Brooklyn Made’s Anthony Makes And Kelly Winrich Detail New ‘Flagship’ Bushwick Club

Courtesy Brooklyn Made
– Made In Brooklyn
A rendering of the stage at Brooklyn Made, which will open this fall in Brooklyn’s Bushwick neighborhood.

Brooklyn, and particularly its northernmost neighborhoods of Williamsburg, Greenpoint and Bushwick, has a wide spectrum of esteemed venues. But none are quite like Brooklyn Made, the 500-capacity Bushwick club that announced plans for a fall opening on Wednesday.

For years, Bushwick has been home to tiny, thriving clubs serving up DIY indie-rock and electronic fare, and as the neighborhood’s cultural clout has grown, larger venues – namely multi-stage fixtures such as 5,000-capacity dance mecca Avant Gardner and 1,400-capacity Elsewhere – have opened up shop. Missing: Rock-oriented clubs with capacities similar to Williamsburg’s 650-capacity Music Hall of Williamsburg and the 575-capacity Bowery Ballroom, an institution on Manhattan’s Lower East Side.

The neighborhood’s club tapestry may be rich, but Brooklyn Made – and its parent company of the same name – have found an untapped market nevertheless.

“We think there’s room in the New York City market – we know there’s room – for an additional room,” says Anthony Makes, who founded the independent promotion company Brooklyn Made in July 2020.

Makes would know. Prior to launching his latest endeavor, he logged 11 years at The Bowery Presents, now AEG’s regional affiliate, and at Live Nation, as the concert giant’s New York president.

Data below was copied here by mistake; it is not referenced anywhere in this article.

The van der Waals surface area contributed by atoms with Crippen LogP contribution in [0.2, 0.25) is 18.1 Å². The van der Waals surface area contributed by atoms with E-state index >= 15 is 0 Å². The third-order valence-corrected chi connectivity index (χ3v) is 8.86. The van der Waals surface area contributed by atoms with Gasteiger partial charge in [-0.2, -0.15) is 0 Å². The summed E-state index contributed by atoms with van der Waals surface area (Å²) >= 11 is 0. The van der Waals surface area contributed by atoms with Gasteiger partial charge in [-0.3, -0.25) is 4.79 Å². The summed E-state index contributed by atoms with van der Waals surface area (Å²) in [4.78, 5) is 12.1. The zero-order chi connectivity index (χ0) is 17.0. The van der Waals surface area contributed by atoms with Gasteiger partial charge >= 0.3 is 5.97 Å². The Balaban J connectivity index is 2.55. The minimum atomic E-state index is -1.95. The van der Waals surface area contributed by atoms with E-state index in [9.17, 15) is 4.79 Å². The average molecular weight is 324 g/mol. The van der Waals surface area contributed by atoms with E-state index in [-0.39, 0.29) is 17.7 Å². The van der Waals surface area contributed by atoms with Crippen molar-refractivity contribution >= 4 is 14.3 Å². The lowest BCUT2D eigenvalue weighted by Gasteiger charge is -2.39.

The genesis of the Brooklyn Made club dates back to August 2020, when Makes got to talking with Kelly Winrich, a member of indie-rock band Delta spirit, at Maracuja, a Williamsburg bar Winrich has purchased earlier in the year. Makes was looking to add a venue to his fledgling company’s portfolio, and Winrich had a potential match: A building on Bushwick’s Troutman Street, between Wyckoff and St. Nicholas Avenues, that had been owned for a decade by Charlie Kaim – and had just sold Maracuja to Winrich.

Within days, Makes and Winrich were touring the facility, which Kaim had been working to convert to a performance space for several years. The venue was essentially “ready to go” and even had a liquor license.